The ever-crucial run-through
Brides are consulting makeup artists too, earlier and in more detail. Between three and six months ahead is wise, though some brides schedule a makeup run-through even before they book the reception site. “I've had brides come in for a trial the day they've scheduled an engagement portrait,” says Camille Clark, a makeup artist with the Cloutier Agency in Los Angeles.

These run-throughs are strongly encouraged by makeup pros. “I won't even do a wedding unless we do a trial first, because I don't think it's fair to either one of us if we're surprised that day,” says Carlo Geraci, makeup artist at Barneys New York, who has done big-day looks for some of Manhattan's most sophisticated brides, including Samantha Boardman, and has been flown to work at weddings in Rome and California. After a trial, he says, “The bride is relaxed and happy to see me coming through the door on her wedding day, because she's already confident about what I'll be doing.”

Savvy brides tend to already have an idea of what they want, and need some help fine-tuning their vision, says Lisa Trunda, a makeup artist who splits her time between Chicago and Miami and got her start doing makeup on “The Oprah Winfrey Show” (and has since been doing makeup for magazines, including Vanity Fair). “Usually a woman who comes to me is very detail-oriented, and so we'll do a run-through first,” says Trunda. “Plus, she needs to feel good about the people working with her that day. The makeup artist and the hairdresser are going to be working very close to her, so she needs to feel comfortable with them.”

Well before she pulls out her makeup brushes, though, Trunda begins by simply having a conversation with the bride. “I want a feeling for how she looks normally, to get a sense of her lifestyle and who she is, how makeup fits into her life.” From there, a look evolves, says Trunda.

Trunda (whose day rate is typically $1,500; for that fee she'll do makeup for as many members of the bridal party as time allows) says more brides are viewing their makeup selections as crucial to the look of the event. “When somebody is getting married at the Four Seasons and spending $50,000 for her gown, it's a comparatively small amount of time and expense to make sure you have a makeup artist or hairdresser who's taking good care of you,” she notes. While Trunda usually sticks around to do touch-ups for photos, it's not uncommon for her to be invited to stay for the reception.

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For the bride whose destination (or budget) may not permit professional makeup, a makeup lesson with a top-notch artist can be the perfect compromise. Geraci, whose fee ranges from $1,200 for a half-day to $2,400 for a full-day (with assistant), notes that a makeup lesson at his counter in Barneys is complimentary with the purchase of $250 worth of cosmetics. Though Geraci provides brides with a helpful face chart (a diagram he creates to show where each product should be applied), it's a good idea to bring your maid of honor or your mother, he says, to have a "visual diarist" who can help re-create the look on your wedding day.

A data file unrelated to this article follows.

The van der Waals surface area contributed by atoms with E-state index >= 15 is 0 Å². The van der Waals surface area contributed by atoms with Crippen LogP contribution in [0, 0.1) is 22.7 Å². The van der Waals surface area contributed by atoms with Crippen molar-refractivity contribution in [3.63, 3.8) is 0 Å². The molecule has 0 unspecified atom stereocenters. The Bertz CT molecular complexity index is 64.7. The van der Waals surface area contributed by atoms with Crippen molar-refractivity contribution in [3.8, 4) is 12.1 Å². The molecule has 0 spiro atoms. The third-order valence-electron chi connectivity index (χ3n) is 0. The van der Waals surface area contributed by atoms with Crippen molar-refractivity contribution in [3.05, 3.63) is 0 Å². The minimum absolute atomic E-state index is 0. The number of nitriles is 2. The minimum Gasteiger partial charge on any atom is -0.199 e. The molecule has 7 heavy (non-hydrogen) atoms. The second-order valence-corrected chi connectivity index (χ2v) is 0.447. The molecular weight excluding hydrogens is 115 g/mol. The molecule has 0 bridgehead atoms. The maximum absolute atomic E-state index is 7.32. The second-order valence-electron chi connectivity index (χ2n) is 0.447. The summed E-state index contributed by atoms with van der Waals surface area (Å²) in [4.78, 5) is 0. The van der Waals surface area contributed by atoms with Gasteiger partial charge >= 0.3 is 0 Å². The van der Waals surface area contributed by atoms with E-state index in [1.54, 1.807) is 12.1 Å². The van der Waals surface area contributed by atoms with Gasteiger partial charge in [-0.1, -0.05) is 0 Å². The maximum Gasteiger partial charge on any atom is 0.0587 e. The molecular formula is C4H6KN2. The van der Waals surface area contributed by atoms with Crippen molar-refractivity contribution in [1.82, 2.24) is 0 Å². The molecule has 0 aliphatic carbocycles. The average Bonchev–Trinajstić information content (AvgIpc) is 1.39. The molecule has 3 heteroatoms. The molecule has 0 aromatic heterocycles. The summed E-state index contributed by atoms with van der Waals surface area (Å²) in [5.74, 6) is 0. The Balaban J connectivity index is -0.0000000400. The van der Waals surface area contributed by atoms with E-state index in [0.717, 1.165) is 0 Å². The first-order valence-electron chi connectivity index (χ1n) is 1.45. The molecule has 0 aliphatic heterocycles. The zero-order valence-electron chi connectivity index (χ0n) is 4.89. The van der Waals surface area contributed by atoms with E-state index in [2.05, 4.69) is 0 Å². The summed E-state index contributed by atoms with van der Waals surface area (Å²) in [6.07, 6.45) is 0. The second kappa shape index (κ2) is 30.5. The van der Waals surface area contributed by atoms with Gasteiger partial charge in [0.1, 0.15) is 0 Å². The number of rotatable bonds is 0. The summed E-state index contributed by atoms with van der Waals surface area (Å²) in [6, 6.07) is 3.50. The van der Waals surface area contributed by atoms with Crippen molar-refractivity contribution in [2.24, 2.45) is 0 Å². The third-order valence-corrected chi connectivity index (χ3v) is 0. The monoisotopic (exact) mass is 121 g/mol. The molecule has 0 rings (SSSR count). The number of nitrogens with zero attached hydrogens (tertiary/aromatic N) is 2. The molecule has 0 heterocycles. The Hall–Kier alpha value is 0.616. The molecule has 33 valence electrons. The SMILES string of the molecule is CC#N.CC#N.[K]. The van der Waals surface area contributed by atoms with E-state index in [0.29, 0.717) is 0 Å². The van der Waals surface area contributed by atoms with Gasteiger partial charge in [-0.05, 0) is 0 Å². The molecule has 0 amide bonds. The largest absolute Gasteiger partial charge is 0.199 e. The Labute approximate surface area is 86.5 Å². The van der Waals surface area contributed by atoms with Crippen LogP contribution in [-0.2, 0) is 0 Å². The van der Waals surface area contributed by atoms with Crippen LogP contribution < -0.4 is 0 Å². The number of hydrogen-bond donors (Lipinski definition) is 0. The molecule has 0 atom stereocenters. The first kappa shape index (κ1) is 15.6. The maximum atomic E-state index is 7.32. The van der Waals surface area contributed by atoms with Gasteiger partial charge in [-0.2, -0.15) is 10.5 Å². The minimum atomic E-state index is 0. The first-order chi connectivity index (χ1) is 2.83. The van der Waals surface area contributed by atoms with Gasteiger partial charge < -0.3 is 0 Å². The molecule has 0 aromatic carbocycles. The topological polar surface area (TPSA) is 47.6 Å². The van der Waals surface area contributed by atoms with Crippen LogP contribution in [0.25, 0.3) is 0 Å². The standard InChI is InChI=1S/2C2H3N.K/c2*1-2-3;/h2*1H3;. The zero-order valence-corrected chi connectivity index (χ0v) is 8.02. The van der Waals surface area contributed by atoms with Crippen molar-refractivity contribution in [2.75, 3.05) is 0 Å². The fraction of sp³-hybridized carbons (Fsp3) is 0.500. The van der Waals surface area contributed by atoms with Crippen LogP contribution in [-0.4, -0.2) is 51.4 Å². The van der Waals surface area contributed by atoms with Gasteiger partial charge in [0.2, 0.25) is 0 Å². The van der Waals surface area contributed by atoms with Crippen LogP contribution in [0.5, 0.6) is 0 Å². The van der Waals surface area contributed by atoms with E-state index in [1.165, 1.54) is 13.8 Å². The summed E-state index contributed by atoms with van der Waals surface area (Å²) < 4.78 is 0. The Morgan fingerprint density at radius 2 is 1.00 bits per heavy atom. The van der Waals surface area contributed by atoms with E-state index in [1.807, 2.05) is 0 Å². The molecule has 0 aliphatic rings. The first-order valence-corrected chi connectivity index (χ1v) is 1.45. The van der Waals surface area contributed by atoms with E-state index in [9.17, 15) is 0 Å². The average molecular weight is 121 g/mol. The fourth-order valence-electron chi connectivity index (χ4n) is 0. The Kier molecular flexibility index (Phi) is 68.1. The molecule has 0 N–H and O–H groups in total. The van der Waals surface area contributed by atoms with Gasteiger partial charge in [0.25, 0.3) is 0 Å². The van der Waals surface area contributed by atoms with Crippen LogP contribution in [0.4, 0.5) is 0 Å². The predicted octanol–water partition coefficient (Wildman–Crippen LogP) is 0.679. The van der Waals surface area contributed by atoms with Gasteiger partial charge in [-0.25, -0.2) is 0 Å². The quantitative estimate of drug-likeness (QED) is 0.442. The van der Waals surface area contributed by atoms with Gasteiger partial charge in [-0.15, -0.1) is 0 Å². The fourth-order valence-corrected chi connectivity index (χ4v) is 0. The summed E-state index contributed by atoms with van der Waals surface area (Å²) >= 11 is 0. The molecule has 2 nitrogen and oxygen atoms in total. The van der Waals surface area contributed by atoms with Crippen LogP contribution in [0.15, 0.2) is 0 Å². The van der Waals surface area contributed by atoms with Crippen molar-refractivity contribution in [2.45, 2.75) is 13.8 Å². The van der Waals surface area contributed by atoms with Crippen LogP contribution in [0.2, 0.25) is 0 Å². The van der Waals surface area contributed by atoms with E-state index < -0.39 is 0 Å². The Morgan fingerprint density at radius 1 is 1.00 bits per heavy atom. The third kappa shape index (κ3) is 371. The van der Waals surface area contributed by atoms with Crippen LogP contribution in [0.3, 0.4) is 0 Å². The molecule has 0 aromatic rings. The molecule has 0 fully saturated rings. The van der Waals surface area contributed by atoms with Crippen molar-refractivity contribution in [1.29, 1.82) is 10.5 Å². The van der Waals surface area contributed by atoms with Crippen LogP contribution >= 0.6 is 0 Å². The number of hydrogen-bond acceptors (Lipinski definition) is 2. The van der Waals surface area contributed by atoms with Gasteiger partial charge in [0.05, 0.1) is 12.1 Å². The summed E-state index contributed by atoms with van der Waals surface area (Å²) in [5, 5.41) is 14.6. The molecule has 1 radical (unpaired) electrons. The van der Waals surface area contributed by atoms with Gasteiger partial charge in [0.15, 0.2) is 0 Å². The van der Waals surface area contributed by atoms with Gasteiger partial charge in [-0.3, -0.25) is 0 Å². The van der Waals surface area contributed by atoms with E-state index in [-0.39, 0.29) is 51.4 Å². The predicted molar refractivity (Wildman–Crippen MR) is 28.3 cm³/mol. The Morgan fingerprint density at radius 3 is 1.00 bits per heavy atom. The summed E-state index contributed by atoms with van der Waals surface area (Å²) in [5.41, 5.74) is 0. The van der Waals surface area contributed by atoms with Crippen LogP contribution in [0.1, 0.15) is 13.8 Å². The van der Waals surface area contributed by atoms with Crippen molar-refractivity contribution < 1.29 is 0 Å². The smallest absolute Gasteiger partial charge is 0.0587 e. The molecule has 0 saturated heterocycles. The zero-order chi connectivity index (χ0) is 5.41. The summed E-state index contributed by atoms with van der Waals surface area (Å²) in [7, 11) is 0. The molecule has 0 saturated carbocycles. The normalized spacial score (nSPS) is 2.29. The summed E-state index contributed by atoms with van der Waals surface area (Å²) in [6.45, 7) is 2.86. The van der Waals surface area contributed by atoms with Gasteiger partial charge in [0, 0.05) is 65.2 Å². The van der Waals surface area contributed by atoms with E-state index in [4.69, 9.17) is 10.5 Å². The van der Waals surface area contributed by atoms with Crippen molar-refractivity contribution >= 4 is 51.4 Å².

Just as brides collect photos of hairstyles they like, they should do the same with makeup looks. “Tearsheets are helpful, because they let you know the bride's boundaries,” says Clark. “It's good to have a visual, because her idea of a smoky eye might be different from mine.” Clark also advises brides to schedule a makeup consultation for a day when they will see many people, to get lots of feedback.

The team effort
Though a bride may be in love with a look that's hot this season, professional makeup artists advise against following anything too current, at least when it comes to the wedding day. “I like to notice the woman, not the makeup, so I do a very natural bride,” says Geraci. “I make sure the skin looks really perfect and the colors are very gentle.”

Picking the right beauty team for your wedding may be one of the most important things you do. “At the end of the day, all you have are your photographs, and if you hate your hair and makeup, that will haunt you forever,” says Tingley.

Bride-to-be Jennifer Mayer, a public relations director in New York City, will be bringing two Manhattan-based stylists from Frederic Fekkai (for herself and her bridesmaids) and a makeup artist to her seaside wedding in quaint Cape May, NJ. “This is one day I'll never repeat again, and these are pictures I'll look back on the rest of my life,” says Jennifer. “I want to look different, and the best I possibly can.”

Once the formal picture-taking is over, most pros discreetly slip away, leaving the bride to relax and enjoy her reception, and occasionally refresh her look on her own.

This article originally appeared in Brides magazine. For more wedding tips, please visit Brides.com.